Can Volvo Hide the “Made In China” label?

Published on Author santangeloz17

Volvo recently announced that they are planning to sell the first ever Chinese built car in the United States this year. China, a country known for producing goods focused on value rather than quality, will take a swing at the luxury car market with the Volvo S60, a midsized luxury sedan.

Chinese products have had the stigma of being low quality in comparison to Japanese, American, or European-made products. As China becomes more educated and modernized, the quality of their goods is fast improving. However, Chinese companies will still have difficulty selling Chinese made goods to high-end US and European markets simply because of the negative stigma. Volvo, a now Chinese owned company, might have solved this s60

In 2010, the Chinese car company Geely purchased the brand Volvo from the Ford Motor Company. Since then, they have struggled to maintain sales growth. Recently, they made the decision to start producing the S60 in China and to sell it into the US market. This
move will allow Geely to produce the S60 with fewer costs. In order to succeed, they must maintain the European feel so the American consumer still believes he or she is purchasing a European car.

This move could set a precedent for other Chinese companies to export products into high-end United States and European markets. By acquiring the names of European and American goods, they can manufacture the product for less while maintaining the same image as before.

Source (text and media): Gorzelany, Jim. “First China-Built Car Headed To The U.S. This Year.”Forbes Magazine, 15 Jan. 2015.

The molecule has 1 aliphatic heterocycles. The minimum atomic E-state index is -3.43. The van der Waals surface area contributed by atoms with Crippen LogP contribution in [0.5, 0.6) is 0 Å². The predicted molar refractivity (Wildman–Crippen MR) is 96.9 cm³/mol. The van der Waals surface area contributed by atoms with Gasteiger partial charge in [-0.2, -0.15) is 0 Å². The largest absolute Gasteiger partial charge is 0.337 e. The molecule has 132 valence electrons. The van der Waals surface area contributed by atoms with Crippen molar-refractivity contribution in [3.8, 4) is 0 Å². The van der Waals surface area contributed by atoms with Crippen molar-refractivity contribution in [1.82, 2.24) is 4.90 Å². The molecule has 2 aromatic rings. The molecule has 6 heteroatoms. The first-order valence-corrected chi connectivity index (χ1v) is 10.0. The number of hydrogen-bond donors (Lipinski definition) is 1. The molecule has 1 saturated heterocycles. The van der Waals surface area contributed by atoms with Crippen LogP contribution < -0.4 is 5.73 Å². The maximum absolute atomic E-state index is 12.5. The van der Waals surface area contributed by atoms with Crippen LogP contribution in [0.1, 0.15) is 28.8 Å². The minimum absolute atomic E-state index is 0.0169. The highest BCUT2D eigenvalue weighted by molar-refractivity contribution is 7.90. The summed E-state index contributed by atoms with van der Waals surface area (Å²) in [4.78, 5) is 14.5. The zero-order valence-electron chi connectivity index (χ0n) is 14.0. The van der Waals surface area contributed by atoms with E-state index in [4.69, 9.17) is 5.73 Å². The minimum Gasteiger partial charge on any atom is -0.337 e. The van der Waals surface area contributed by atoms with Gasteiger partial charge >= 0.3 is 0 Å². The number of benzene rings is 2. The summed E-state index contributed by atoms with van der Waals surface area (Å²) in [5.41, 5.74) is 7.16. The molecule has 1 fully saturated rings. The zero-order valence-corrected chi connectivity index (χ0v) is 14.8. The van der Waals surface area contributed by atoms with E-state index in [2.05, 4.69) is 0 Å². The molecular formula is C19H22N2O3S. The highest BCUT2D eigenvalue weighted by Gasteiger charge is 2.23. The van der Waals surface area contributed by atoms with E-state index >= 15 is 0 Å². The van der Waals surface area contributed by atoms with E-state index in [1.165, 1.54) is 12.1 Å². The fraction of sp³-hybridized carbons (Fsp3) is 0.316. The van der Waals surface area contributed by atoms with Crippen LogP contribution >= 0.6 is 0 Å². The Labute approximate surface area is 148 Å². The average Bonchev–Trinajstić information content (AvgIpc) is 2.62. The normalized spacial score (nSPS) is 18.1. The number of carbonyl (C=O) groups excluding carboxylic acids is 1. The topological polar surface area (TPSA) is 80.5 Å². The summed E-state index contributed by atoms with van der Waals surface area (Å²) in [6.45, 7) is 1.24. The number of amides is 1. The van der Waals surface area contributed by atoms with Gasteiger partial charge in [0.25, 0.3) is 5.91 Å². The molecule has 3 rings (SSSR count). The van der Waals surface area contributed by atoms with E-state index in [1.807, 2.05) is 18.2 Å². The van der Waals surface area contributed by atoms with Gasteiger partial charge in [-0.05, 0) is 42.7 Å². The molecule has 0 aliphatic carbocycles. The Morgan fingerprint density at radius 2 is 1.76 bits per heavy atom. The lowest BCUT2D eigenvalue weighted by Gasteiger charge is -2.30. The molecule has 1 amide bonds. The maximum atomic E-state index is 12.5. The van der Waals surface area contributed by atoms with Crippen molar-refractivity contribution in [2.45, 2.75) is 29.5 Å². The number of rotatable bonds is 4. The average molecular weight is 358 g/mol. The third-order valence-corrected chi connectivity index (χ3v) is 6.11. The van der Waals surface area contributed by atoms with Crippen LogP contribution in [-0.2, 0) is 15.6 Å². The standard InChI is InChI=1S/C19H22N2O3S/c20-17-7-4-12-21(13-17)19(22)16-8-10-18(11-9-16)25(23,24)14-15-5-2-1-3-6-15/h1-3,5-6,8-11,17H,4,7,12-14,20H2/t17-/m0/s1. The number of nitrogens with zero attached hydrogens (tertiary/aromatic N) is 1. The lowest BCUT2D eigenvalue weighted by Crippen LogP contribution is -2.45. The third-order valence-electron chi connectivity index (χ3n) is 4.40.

One Response to Can Volvo Hide the “Made In China” label?

  1. How readily can a company with a (deservedly) weak reputation transfer production know-how to another location? We know that car companies build new factories all the time, so teething problems aside it should prove possible for Volvo’s S60 to meet near-luxury car standards. We might not want cars engineered in China by staff for whom it is their first vehicle project. That’s not what’s happening: these are Swedish designed and sourced vehicles that just happen to be assembled in China, not Europe. So have no fear??

    Consumers on average don’t know where their car is made, even if they appear to care. Honda is really an American company with a large operation several other countries including Japan, where it happens to have its headquarters. Do people know which Toyota’s are American, which imported – and of those, which imported from Canada? In general, “no”. So as long as Volvo stresses its Swedish identity, its European safety, purchasers may never realize their car wasn’t made in Gothenburg.